Also, just to muddy the waters a bit, it's not at all uncommon to see 'Merc' keyguards and fingernail or pearl G# on earlier European horns.
 

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As I recall, Amati made some Conn copies early on...
 

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Does anyone have any ideas on how to remove a stuck "grub screw" on an old Conn tenor that has the tangs broken off? :? It is located on the low B - Bb wire keyguard. Is there anyone who makes screw extractors this small? Thanks.

John
 

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John,

Is the guard itself still being held in position by that grub screw being tight, or does the guard slip out of the foot? Lots of posibilities but each situation dictates it's solution. Does it protrude still from the foot, or is it broken-off below the surface level?
 

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Use a tiny dental bur in a dental handpiece, to re-mill a slot in the screw.

Or...

Drill a tiny hole through the screw (again, using the dental handpiece). Then use an appropriate diameter broach to jam into that hole and turn the screw.

Or...

Dissolve it with hot alum solution. (It takes a while. I have not tried this yet.)
 

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JerryJamz2 said:
Is the guard itself still being held in position by that grub screw being tight, or does the guard slip out of the foot? Lots of possibilities but each situation dictates it's solution. Does it protrude still from the foot, or is it broken-off below the surface level?
The guard is held tight and the head of the screw is just about flush with the foot that holds the guard. Part of the problem is that the soldered on guard of the fork F# is in the way of getting a Dremel tool hand piece close enough to the screw without a long narrow bit.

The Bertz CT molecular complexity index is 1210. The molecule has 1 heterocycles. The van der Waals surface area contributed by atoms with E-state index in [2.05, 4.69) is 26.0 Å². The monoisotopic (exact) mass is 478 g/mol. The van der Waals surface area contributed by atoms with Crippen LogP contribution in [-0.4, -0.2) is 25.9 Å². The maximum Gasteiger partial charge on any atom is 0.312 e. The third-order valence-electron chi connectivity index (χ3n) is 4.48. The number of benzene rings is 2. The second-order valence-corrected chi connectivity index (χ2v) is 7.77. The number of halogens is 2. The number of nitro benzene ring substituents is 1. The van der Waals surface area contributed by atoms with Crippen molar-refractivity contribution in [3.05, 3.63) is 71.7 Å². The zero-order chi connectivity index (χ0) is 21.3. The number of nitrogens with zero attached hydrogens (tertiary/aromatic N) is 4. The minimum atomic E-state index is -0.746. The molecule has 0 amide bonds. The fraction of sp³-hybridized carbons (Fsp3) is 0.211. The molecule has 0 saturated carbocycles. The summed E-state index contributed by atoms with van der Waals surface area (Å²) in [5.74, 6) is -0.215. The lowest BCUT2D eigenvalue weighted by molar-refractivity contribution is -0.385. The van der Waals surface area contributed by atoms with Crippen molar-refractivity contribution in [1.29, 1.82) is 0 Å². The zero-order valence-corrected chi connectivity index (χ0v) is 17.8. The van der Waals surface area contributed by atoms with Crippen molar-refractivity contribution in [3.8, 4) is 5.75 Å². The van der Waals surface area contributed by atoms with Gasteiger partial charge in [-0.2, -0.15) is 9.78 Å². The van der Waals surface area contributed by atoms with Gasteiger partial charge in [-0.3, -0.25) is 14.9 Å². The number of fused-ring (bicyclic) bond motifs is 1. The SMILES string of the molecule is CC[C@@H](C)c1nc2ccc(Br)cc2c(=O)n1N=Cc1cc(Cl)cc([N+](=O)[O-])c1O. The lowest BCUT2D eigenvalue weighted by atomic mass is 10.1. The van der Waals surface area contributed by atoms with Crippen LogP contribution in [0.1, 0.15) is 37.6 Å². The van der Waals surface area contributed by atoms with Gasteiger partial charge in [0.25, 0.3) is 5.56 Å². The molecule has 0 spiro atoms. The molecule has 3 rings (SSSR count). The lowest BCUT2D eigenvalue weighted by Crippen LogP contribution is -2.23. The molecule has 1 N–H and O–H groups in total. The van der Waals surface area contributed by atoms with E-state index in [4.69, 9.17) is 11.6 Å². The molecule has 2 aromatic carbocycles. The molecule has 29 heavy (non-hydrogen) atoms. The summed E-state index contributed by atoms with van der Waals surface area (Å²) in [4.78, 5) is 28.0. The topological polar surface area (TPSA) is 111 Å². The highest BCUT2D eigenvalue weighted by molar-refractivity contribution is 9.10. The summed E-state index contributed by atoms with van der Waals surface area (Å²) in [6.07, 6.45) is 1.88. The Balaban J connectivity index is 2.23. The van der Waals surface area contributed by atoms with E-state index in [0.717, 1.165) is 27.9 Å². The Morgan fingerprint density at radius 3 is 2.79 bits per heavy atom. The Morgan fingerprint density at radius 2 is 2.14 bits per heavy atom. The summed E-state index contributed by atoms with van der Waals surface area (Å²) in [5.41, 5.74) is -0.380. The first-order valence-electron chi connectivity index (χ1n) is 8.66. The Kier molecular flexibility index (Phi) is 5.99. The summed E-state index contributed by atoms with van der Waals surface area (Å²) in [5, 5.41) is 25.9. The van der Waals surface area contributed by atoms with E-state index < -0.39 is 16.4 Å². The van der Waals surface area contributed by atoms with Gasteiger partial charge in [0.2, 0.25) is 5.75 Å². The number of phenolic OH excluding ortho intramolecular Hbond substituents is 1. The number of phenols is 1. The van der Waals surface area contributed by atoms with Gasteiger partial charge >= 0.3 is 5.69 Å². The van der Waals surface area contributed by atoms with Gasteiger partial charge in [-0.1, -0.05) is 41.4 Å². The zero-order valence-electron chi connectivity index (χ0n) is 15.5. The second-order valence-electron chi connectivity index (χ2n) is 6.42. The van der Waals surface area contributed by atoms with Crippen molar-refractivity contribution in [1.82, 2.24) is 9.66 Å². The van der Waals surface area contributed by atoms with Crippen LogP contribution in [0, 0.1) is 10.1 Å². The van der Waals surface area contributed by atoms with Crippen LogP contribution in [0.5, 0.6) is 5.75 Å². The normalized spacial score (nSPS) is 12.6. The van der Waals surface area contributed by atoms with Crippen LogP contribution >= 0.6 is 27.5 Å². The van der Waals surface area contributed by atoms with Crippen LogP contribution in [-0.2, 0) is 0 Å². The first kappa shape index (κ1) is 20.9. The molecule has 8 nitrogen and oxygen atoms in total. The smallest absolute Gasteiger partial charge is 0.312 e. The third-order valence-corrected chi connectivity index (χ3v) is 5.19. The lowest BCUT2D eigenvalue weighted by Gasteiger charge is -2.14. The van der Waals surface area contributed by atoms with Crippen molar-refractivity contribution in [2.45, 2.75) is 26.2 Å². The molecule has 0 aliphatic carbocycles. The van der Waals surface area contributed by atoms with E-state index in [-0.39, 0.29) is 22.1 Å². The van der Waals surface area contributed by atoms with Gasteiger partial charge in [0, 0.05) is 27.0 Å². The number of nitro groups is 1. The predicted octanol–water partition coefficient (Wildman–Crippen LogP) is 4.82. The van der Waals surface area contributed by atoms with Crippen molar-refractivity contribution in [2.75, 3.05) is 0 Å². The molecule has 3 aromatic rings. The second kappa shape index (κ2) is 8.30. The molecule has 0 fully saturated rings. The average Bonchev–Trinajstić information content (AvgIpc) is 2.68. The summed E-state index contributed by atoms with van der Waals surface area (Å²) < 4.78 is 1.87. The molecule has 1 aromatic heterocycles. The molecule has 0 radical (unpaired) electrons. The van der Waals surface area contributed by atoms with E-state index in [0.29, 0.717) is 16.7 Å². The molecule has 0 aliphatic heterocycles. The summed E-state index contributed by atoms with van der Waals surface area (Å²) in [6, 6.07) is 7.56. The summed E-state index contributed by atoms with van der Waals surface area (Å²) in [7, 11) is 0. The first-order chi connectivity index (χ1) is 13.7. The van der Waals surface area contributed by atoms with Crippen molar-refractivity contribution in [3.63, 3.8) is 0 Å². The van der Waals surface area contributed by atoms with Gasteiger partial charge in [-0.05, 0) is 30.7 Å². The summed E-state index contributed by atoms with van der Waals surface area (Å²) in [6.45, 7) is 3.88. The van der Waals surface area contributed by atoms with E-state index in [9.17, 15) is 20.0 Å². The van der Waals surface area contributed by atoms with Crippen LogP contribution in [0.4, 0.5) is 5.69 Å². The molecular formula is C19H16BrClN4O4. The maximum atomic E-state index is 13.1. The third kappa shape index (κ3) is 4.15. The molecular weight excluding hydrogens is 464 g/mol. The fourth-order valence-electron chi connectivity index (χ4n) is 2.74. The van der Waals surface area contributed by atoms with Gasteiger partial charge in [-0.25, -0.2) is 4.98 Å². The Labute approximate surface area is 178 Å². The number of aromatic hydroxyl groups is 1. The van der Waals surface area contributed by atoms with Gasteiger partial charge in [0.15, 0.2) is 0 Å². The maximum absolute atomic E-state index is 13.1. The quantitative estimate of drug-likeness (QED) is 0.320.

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Gordon (NZ) said:
Use a tiny dental bur in a dental handpiece, to re-mill a slot in the screw....Drill a tiny hole through the screw (again, using the dental handpiece). Then use an appropriate diameter broach to jam into that hole and turn the screw.
Where can you buy dental burrs that small. To get into the area I need to drill would almost require a small right angle chuck attachment for my Dremel hand piece. Do they even make those?
 

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If you unsolder the guard foot, this would open up your possibilities for repair. I believe that adding enough heat to the grub screw area in order to loosen it would tend to unsolder the guard foot flange from the bell anyways by default. Depending on the machining capability of your shop, might limit you to the further suggestions I have in mind. :?
 

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John, I think they do make a right angled something or other for the Dremel, However to communicate effectively with Gordon, you'll need to get a dental motor tool and zillions of dental burrs. Gordon has a great thing going and he never tires of reminding the rest of us about how we're missing out. Right, Gordon? ;)
Hans